Even TorrentFreak Gets ‘Pirated’ On a Daily Basis
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As is obvious, everything we write is available on our website, for free, with no intrusive advertising, under a consumer-friendly Creative Commons license. Or, if one prefers, everything can be obtained via our regular mailings.
Over the past couple of years, however, TorrentFreak’s news has been made available via a couple of dozen other websites. Many operating in the relatively new ‘Kodi news’ niche, these sites take our articles the second they’re published and present them on their own platforms for the benefit of their own readers.
Under our CC license, anyone can do this for non-commercial purposes providing they link back to the source, but the vast majority are doing so for business reasons. Oddly enough, most of these are happy to link and politely quote the source.
In some cases, however, sites remove all references to TF from our articles while deliberately passing them off as written by their own “authors”. One site even goes as far as to run our pieces through word-replacement filters that chaotically obfuscate both the news and the source. That, admittedly, is really, really irritating.
This type of ‘piracy’ (we’ll use the term for convenience) presents an interesting thought exercise for us. Effectively, TorrentFreak wouldn’t exist if it wasn’t for piracy. Indeed, if the piracy issue was solved tomorrow, we’d have nothing left to report.
So, with that being said, it’s ‘fun’ to have a little taste of what the entertainment industries have been dealing with for the past couple of decades. But, how we deal with this, is far removed from many of the popular strategies.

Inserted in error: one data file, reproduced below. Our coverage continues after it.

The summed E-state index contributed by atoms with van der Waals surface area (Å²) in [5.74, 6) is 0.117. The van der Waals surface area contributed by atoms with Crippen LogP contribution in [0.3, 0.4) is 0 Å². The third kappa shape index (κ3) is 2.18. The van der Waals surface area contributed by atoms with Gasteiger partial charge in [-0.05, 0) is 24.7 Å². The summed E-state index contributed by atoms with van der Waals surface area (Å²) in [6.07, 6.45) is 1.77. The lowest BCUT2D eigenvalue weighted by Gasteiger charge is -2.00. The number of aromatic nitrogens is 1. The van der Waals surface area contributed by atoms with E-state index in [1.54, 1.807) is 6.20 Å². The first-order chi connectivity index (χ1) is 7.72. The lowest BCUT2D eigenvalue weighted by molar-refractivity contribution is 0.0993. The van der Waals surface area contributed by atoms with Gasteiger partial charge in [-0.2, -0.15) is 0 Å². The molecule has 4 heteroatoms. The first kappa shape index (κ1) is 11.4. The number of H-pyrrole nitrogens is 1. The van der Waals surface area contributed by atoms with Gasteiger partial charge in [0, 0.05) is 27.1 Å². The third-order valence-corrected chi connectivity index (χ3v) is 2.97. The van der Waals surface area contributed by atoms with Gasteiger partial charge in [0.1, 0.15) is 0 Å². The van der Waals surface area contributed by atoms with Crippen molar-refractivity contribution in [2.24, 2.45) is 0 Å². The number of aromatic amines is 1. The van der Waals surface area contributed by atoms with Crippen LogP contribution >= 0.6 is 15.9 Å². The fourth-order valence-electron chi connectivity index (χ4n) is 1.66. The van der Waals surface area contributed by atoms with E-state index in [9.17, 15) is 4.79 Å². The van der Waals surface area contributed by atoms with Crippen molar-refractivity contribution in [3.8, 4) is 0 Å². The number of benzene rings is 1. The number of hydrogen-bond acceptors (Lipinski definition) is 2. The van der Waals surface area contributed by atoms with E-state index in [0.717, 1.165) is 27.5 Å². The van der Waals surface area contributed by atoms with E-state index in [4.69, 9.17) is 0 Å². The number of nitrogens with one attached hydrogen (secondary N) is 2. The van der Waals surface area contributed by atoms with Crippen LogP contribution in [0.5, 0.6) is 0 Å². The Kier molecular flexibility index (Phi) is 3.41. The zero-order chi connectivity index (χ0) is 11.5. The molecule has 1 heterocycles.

More than anyone and particularly in view our daily reporting, we know that there is plenty that can be done when people take your work and copy it online. Perhaps more importantly, however, just because you can do something, it doesn’t mean you should.
Lawsuits solve nothing other than making lawyers rich. Trolling and settlement strategies are generally disgusting while acting tough on the Internet isn’t attractive for branding or image. And takedown notices – well – that game of whac-a-mole isn’t something we’d even consider as a solution.
What we do know, however, is that most people like to do the right thing. When people politely ask if they can use our content, the answer is always ‘yes’. We also know that when people take our pieces and place them on their own sites, we reach a wider audience – whether or not the operator of that site has linked to the source as we humbly request. Getting the news out there by any means has always been our number one priority.
But, more importantly, we would never like to be viewed in the same light as those who threaten and posture in order to get what they want. Piracy is here to stay and there is little to nothing anyone can do about it. Whether its movies, music or news articles, someone, somewhere will clone it and offer it to the public.
So, despite this article briefly focusing on what it’s like to be on the ‘other side’ of the piracy world for once, we can let everyone into a small secret: this article took longer to write than the whole time we’ve spent ‘worrying’ about the ‘piracy’ of our articles.
Sure, there are some objectionable sites republishing our stories that we would prefer our content not to be associated with, period, but life is too short for these kinds of distractions.
Our advice to people troubled by low-level piracy is to focus on what you do best and get on with it. Every second spent worrying about piracy is time that could’ve been spent creating something new. Sure, some people will come along and take a few views here and there but is it really worth kicking up a huge fuss over when it only distracts from the job?